I hear this song and suddenly I’m cruising down the street I grew up on in my electric blue ’93 Chevy Beretta with a carload of my fellow high school cheerleaders, windows down because the air conditioning was broken (or, actually, never really worked), letting the easy breeze that comes from hitting 40 MPH between stop signs relieve us from the soupy mid-July air of Southern Ohio. We’d spent the weeks since school let out practicing non-stop in preparation for the cheerleading competition at the county fair, and now that the fair was over we were relishing our free time. However, we soon realized that there wasn’t much for a bunch of 16-year-olds to do with so much free time and so little cash; at 78¢/gallon, a tank of gas split four-ways would give us hours of fun doing what all the other teens did on hot summer afternoons: cruising.
Those afternoons cruising in a wide, distorted loop around the eight or ten blocks of town, represented some of the only typical teenage behavior I can remember. Aside from the fact that we were all cheerleaders, I didn’t have much in common with my cruising pals. I’d never really dated–in fact, never been kissed–while they were completely boy-crazy, hopping from one “relationship” to another. At parties I preferred to get a nice sugar buzz from too much Pepsi so that I could remember all the sloppy, embarrassing antics my more inebriated friends might pull, though always playing the good sober baby sitter who stops them from doing anything truly regrettable. I attended a fairly strict church, helped with Sunday School, and participated in the church’s bible quiz team on Sunday mornings while my friends slept in and slept off their Saturday night indiscretions. They were still my friends–great friends–and we got on with only a tiny bit of teasing for my Sandra Dee persona.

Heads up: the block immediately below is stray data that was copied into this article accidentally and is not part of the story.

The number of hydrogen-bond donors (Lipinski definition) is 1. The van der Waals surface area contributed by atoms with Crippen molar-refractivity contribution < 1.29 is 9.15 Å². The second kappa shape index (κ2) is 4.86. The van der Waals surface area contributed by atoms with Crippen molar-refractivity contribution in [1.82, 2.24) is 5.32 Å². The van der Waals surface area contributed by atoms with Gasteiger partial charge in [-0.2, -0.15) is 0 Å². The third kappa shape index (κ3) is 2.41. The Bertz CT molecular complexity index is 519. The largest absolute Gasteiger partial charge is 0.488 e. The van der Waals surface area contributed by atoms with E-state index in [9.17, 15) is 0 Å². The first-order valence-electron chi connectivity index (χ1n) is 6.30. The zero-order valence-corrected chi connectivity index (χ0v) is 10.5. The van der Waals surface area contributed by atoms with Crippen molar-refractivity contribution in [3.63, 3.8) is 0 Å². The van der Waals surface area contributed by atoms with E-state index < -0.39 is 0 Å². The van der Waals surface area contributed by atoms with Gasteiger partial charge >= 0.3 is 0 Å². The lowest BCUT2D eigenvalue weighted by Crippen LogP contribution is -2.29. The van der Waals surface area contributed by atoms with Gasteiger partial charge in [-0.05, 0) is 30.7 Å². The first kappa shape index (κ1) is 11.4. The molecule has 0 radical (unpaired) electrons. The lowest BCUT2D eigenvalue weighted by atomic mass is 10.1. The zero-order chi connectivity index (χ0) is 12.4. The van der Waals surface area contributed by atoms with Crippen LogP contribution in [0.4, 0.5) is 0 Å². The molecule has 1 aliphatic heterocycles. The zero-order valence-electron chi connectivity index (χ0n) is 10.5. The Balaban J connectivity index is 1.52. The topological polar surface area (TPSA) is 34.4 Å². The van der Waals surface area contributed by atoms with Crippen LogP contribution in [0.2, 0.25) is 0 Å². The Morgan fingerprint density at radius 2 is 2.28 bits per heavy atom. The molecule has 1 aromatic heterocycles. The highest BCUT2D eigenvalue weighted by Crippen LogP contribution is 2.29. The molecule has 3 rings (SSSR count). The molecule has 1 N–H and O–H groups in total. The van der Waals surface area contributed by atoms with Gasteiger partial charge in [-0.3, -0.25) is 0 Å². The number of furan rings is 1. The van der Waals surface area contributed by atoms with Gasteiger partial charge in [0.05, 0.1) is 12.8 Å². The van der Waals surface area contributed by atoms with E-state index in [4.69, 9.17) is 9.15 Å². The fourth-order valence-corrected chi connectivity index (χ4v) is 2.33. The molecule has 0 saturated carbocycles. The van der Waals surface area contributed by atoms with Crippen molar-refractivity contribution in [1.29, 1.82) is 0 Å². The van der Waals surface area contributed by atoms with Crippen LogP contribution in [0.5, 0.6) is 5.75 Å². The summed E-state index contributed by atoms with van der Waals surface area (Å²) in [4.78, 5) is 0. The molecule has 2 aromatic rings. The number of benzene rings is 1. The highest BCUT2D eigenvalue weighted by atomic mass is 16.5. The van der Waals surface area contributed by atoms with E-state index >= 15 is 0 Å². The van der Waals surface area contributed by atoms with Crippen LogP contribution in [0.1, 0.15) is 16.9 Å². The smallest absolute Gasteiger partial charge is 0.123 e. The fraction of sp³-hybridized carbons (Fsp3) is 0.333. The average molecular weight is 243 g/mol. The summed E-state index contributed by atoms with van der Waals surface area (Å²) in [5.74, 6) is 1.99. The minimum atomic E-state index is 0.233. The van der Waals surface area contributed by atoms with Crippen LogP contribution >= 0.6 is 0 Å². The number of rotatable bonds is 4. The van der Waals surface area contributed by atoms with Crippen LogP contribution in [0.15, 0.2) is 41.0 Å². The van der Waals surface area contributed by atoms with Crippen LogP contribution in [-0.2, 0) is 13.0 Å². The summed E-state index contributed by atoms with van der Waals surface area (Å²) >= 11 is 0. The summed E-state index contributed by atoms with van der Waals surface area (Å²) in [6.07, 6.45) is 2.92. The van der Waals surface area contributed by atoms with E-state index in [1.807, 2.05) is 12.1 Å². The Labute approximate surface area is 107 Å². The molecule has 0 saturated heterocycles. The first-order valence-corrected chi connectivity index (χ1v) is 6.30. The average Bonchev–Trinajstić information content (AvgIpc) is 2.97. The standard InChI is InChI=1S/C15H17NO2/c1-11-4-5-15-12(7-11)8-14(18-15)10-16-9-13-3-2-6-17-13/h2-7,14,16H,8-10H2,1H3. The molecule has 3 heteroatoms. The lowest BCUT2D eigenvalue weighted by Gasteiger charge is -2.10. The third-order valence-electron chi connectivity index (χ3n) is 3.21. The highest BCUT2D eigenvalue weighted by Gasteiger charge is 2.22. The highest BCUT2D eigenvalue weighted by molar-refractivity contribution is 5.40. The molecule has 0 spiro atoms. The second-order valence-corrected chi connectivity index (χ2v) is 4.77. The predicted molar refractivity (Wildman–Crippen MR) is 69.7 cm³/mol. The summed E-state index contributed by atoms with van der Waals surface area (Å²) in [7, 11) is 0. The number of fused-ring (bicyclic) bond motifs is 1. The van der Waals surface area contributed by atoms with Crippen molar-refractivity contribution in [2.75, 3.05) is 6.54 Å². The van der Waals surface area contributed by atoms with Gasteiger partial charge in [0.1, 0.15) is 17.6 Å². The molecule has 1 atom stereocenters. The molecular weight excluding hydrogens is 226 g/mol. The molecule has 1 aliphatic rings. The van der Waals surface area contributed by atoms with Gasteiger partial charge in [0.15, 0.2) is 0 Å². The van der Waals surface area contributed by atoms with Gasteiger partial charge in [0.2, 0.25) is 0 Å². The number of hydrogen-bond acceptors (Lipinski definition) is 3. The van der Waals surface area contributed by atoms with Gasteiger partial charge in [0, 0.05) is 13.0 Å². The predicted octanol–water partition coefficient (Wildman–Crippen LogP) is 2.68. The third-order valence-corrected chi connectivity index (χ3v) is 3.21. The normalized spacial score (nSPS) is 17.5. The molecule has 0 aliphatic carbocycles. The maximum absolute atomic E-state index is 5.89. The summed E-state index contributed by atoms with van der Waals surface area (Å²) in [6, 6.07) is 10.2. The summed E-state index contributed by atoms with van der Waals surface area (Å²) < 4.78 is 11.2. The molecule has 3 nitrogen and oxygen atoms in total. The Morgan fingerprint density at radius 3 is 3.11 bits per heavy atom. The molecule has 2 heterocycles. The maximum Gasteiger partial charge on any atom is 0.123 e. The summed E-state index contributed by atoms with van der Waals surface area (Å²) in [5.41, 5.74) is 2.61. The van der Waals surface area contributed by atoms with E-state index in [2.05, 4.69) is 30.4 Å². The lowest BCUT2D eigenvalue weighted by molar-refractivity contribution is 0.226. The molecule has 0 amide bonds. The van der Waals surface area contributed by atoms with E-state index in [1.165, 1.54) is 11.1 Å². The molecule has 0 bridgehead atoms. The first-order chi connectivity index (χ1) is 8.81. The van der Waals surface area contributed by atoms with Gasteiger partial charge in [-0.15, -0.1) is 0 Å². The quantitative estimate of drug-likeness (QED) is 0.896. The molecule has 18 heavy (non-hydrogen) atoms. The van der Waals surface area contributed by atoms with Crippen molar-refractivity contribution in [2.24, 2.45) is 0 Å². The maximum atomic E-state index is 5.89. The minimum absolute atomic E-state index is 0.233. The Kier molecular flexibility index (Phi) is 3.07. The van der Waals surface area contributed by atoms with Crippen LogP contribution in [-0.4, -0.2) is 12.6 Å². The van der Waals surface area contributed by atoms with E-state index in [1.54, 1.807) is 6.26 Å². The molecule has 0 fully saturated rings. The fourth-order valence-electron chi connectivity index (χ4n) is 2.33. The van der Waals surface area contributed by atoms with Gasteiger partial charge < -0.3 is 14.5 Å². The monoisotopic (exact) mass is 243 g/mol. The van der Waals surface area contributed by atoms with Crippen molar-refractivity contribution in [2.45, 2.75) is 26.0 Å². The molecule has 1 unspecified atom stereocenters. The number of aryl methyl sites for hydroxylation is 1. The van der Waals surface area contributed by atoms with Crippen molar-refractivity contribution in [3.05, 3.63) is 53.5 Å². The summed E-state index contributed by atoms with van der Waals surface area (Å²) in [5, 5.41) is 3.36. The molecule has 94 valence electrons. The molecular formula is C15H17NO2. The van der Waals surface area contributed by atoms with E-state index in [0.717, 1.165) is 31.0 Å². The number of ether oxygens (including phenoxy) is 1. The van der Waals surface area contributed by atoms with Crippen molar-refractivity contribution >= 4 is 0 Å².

That summer we couldn’t get enough of The Bloodhound Gang–probably because none of us had CD players in our cars, so we were at the mercy of the repetitive playlist of the one radio station we could get in that wasn’t exclusively country music or gospel. The music of that summer always conjures up warm, happy memories, but this past winter on an unforgivably cold February morning, the droning repetition of The roof. The roof. The roof is on fire. had a cold, numbing effect as one of my old cheerleading friends and I sat in my living room watching her house across the street burn.
Do you ever stop to think about what a memory really is? Like exactly what it is that is sticking around our brains, how we store it, and how much detail we store? I sometimes wonder if memories, at least the kind we reproduce anecdotally, are just that–anecdotes–stories that we tell and retell to ourselves in our own mind. And as things that get told and retold are want to do, these stories morph as details blur or merge or disappear or get embellished (ever play the game Telephone?). So our memories are less like snapshots and souvenirs in a scrapbook and more like folklore–dangling from a thin cord of facts amidst a cloud of details and possibilities.
I think we’ve all asked ourselves at one point or another, or else have been asked, what our first real memory is. When do children start making memories, anyway? I can tell you things that happened when I was only a few months old, like the time I stole my cousin’s pacifier and clutched it–and my own– next to my face, giggling, while he bawled and screamed. But I’m certain that these are merely anecdotes related to me by other adults in my life and not real memories. I think I remember hitting that same cousin on the head with a hammer a couple of years later, but wonder if I only remember hearing this rather remarkable tale repeated by parents and other adult parties involved in ajudicating the situation in its aftermath.
I distinctly remember deciding when I was in first grade that my first real memory was of my cousin (yes, same one) biting me on the arm when I wouldn’t give him my Baby Glowworm (this might’ve been why I later hit him with that hammer!). But now I wonder if my memory of that event–which had no adult witnesses to retell the tale to me–is really just a story that I told myself, that I replayed in my little tow-head as I lay in my crib, and then in my big girl bed, until by the time I reached first grade it had solidified as a bone fide memory. I wonder.